Blood and Water, Part One
Israel and Palestine struggle over water in an arid land.
Oil, namely the vast reserves in Iran, Iraq, and Saudi Arabia, is the cause of many of the broad geopolitical battles plaguing the Middle East. But it is access to water, a more fundamental resource, that is at the root of much of the bitter conflict between the Israelis and the Palestinians.
Case in point: The Palestinians say they rejected a recent peace proposal from Israel because, among other things, it didn’t give them control of water resources within their territory. Granted, it’s tough to figure out what’s to blame for the unravelling of the Middle East peace process, not least because there are so many issues on the table. But when viewed through the lens of one of those issues – access to water – the Palestinians seem to have a point.
The land that Israel and Palestine share is desert or semi-arid, so the limited amount of water in the area must be carefully managed if everyone is to get enough to ensure a decent standard of living. International law states that most of the water sources in the area are international resources, and as such must be shared by Israelis and Palestinians according to the principle of equitable and reasonable use.
Unfortunately, equitable and reasonable are two words that cannot be used to describe the water situation in Israel and Palestine.
At present, Israelis receive five times as much water per person as Palestinians. In Gaza, the disparity is even more striking, with settlers getting seven times as much water as their Palestinian neighbors. Stated differently, on average, Israelis get 92.5 gallons per person per day, while Palestinians in the West Bank get 18.5 gallons per person per day. The minimum quantity of water recommended by the U.S. Agency for International Development and the World Health Organization for household and urban use alone is 26.4 gallons per person per day.
Separate and Unequal
Yehezkel Lein from B’Tselem, the Israeli Information Center for Human Rights in the Occupied Territories, explains the origins of this discrepancy succinctly: “Underlying Israel’s water policy in the Occupied Territories was the desire to preserve the quantity of water it uses.”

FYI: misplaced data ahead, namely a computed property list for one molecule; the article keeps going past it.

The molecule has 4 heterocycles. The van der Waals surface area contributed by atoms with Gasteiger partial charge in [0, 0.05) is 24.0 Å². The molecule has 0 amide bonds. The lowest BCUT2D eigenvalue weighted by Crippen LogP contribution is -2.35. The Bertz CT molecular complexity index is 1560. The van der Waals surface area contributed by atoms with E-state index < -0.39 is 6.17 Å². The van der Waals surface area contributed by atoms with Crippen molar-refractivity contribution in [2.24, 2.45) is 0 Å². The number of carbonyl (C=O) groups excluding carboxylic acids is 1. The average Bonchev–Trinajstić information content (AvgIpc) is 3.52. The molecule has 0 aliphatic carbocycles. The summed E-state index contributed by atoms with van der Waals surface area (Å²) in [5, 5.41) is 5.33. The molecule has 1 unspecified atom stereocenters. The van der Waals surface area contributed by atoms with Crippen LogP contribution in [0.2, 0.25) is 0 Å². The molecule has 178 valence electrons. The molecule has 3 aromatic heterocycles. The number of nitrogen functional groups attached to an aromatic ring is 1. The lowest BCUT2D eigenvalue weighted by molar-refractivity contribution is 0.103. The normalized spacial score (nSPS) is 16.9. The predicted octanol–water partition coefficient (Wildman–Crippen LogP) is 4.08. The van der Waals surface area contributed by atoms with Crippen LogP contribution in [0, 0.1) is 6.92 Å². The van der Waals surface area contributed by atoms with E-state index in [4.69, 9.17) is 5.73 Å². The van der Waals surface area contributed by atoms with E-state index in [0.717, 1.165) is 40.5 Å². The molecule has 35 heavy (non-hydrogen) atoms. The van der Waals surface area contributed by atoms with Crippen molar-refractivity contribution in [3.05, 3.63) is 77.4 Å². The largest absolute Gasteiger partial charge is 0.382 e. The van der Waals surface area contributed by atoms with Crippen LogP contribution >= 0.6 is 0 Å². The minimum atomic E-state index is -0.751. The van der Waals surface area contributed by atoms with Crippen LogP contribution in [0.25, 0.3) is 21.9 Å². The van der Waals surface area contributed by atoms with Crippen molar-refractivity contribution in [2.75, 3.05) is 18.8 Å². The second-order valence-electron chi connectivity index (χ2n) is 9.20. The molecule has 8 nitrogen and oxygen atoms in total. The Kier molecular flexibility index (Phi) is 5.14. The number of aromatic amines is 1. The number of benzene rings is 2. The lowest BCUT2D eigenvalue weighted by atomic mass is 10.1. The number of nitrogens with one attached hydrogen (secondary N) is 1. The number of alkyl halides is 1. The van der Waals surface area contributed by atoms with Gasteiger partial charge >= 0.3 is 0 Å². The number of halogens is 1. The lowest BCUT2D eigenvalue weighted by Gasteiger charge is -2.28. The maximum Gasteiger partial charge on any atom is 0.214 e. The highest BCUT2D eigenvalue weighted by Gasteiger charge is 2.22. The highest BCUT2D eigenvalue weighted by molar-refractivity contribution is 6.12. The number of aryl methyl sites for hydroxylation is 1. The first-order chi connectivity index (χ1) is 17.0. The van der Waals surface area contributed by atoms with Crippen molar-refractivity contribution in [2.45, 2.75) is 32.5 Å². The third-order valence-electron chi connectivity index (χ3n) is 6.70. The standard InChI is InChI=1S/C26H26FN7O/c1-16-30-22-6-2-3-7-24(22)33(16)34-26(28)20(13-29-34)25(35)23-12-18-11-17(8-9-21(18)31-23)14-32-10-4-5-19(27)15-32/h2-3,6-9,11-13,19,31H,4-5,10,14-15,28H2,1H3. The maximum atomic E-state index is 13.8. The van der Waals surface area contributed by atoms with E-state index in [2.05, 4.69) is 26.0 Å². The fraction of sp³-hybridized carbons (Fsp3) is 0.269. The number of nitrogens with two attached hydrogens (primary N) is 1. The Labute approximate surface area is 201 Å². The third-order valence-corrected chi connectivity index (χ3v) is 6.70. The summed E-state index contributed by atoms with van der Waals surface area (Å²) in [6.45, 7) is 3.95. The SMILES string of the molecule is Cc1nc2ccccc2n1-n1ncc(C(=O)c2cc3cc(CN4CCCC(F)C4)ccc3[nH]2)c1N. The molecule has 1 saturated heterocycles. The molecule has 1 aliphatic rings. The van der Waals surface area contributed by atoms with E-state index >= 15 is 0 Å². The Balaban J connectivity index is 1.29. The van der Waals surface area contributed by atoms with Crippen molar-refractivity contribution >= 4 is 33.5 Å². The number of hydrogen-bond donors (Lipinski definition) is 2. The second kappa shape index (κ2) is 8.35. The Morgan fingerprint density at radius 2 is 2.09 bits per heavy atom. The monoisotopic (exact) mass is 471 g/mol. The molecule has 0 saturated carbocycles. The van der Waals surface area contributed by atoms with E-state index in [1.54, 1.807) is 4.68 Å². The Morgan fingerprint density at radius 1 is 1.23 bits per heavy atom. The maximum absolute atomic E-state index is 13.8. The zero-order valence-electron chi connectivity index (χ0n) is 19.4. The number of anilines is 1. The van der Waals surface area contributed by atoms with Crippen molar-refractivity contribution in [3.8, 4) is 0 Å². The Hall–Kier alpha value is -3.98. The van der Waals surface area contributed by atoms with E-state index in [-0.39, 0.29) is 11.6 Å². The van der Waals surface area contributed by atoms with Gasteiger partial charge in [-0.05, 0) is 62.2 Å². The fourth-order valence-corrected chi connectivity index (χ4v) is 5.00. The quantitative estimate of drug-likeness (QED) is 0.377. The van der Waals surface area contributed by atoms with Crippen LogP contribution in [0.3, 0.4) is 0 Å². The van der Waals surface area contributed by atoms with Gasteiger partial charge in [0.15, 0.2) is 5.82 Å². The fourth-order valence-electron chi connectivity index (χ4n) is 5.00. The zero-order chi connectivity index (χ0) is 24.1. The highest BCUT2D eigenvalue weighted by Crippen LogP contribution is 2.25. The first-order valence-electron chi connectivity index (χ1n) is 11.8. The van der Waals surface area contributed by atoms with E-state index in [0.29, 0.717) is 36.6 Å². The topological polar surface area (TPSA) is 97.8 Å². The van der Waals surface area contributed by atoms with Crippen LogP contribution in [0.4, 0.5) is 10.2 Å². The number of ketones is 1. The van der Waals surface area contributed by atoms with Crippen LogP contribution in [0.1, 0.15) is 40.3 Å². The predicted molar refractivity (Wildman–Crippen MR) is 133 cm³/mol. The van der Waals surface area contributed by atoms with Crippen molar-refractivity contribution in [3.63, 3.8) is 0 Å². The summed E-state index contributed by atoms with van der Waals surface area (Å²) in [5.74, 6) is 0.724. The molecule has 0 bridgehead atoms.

Lein says a variety of methods were used to achieve this. First, Israel formalized the unequal division of the shared groundwater that was established prior to the occupation: capping Palestinian consumption, banning the digging of new wells, and putting quotas on how much water could be extracted from existing wells. Then it set about exploiting new water resources it didn’t control before the 1967 War, such as the Eastern Aquifer in the West Bank and the Gaza Aquifer. These new water resources primarily benefit the Israeli settlements that are still being established in those areas – even though those settlements are illegal. (Under international law, the West Bank and the Gaza Strip are defined as occupied territories and are therefore subject to the Geneva Conventions on the laws of war. The convention expressly prohibits moving people from the occupying county, i.e. Israel, into the occupied country, i.e. Palestine.)
Israel did hook some Palestinian towns into the water network – although nearly 30 percent of Palestinian homes have yet to be connected – but it did not provide appropriate maintenance work, with the result that, today, as much as half of the water meant to supply some Palestinian towns may be lost to leaking pipes, according to B’Tselem. The country also gave Israelis and settlers priority access to water: In the summer, when water is scare, the Israeli water company Mekorot shuts the valves of the main pipelines supplying Palestinian towns so that Israeli supplies remain unaffected.
The interim agreement of the Oslo peace process, signed by Israel and the Palestinian Authority in 1995, mandated zero reduction in the amount of water Israel was allowed to extract from the West Bank aquifers. Any additional water that the Palestinians needed was to come from new sources, not from a redistribution of existing sources. Israel, however, was given a veto on any water project aimed at tapping new sources and, over the past six years, has used that veto to block or delay almost all proposed projects.
When tensions between the two sides run high, as they have since September 2000 when the current uprising against the occupation started, the Palestinian water crisis becomes more desperate, especially for those without a connection to the water network. The Israeli policy of closure – whereby tanks and soldiers block entrances to Palestinian towns and villages, disrupting the normal flow of people and traffic – makes it difficult and dangerous for villagers to go to nearby wells and for water tankers to get into villages.
Human rights organizations are unanimous in condemning these policies, pointing out that they violate fundamental tenants of human rights law (such as the right to good health and an adequate subsistence) as well as fundamental tenants of international law (such as the ban on using resources from occupied territory and the ban on distributing water in a discriminatory way).
Such organizations also point out that Israel’s water policy heightens political resentment and, ultimately, makes reaching any peace agreement more difficult. No such agreement will be struck that does not entail a just resolution to the water issue.
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